The film strike has been going on for so long now that a lot of people, especially children, have forgotten what films are.
For instance my elder son, Darryl, was saying this morning: "What is these films than people keep talking about? At they like the Marathin Sality Sammelan?"
"Films were moving and talking pictures on a screen that people used to go and see in places called cinemas," I explained. "You also saw them, but you were too young then and it was too long ago for your to remember. Let us say they were more like Doordarshan."
"How boring," said my younger son, Derek.
"No, no not at all boring," I said. "May be I am wrong when I compare them with Doordarshan, only in technique they were like it. they had what were known as stars, only they were not stars, they were people, actors and actresses like Sridevji and Jackie Shroffiji and Hemaji. Hemaji was very beautiful and they say she was paid Rs. 50 lakh to say that she used Lux soap or something like that."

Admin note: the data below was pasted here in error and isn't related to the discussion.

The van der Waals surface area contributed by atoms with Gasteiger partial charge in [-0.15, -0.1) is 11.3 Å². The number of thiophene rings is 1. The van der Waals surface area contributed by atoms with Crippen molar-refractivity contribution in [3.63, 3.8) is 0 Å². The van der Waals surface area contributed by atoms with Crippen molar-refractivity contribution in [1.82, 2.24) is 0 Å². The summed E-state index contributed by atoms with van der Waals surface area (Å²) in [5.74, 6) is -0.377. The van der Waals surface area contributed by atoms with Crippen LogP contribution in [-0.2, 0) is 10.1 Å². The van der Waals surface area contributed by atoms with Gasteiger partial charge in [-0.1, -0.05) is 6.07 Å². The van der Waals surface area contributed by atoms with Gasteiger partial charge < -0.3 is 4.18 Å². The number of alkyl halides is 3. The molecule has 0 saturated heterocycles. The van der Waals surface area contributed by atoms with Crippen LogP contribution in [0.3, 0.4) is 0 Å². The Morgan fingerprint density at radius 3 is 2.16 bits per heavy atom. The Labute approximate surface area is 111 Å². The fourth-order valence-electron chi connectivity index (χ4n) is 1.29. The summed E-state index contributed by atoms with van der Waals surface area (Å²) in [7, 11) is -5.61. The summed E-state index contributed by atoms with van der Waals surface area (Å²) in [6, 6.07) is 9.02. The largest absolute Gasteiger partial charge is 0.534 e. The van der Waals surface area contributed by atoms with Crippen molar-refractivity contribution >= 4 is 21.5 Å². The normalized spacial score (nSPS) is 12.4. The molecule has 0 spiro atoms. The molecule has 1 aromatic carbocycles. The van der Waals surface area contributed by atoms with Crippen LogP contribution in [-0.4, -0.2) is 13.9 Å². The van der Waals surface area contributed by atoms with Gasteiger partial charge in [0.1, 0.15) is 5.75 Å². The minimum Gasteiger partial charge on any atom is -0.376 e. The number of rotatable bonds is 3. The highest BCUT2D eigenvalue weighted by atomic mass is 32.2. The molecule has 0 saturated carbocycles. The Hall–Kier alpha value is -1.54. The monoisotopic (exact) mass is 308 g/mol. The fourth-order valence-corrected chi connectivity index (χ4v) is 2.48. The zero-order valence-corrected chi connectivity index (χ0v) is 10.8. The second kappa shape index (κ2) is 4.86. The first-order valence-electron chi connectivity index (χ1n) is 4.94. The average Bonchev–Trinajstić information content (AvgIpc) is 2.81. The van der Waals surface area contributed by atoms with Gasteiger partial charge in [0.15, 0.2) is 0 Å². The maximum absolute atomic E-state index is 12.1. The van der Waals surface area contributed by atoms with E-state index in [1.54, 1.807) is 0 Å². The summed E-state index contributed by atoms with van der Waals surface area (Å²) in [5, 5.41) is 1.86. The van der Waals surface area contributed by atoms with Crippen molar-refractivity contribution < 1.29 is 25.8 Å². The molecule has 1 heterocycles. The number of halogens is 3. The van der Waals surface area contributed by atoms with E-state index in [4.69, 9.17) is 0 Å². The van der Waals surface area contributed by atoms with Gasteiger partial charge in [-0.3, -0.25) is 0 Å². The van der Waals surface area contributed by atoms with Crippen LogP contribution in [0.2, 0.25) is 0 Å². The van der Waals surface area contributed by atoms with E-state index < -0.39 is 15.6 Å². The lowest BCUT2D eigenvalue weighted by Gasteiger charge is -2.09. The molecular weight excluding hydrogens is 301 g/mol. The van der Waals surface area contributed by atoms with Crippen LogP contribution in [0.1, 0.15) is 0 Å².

"I still don't understand," Darryl said. "Why should they be paid so much money, it is not like they were Kapil Dev saying he used Palmolive."
"Your Kapil Dev is no class near them, no class at all," I said. "I don't think you are getting the right picture. The cinema were things people loved. Even the poorest of people would pay there time the money for the ticket to see an actor called Rishi Kapoor sing in the voice of a singer called Kishore Kumar or some stuntman do the stunts of a very popular actor, Amitabh Bachchan, who later became a politician without a portfolio."
"What a strange and dishonest business," Derek said. "I am not surprised that the government closed it down, singing in other people's voices, etc."
"The government did not close it down," I said, "the film people themselves closed it down, be cause, though Hemaji may be getting lakhs fo rupees to advertise soap, there were others who photographed her and gave her lights who were paid very little, because the government was taking away all the money in tax and the poor film people had no money at all."
"Well, not for a long time to come, but, perhaps, one day," I said. "Not in Sunil Dutt's time, nor in his son Sunjay Dutt's time, but possibly in the time of the son of Sunjay Dutt and Richa Sharma.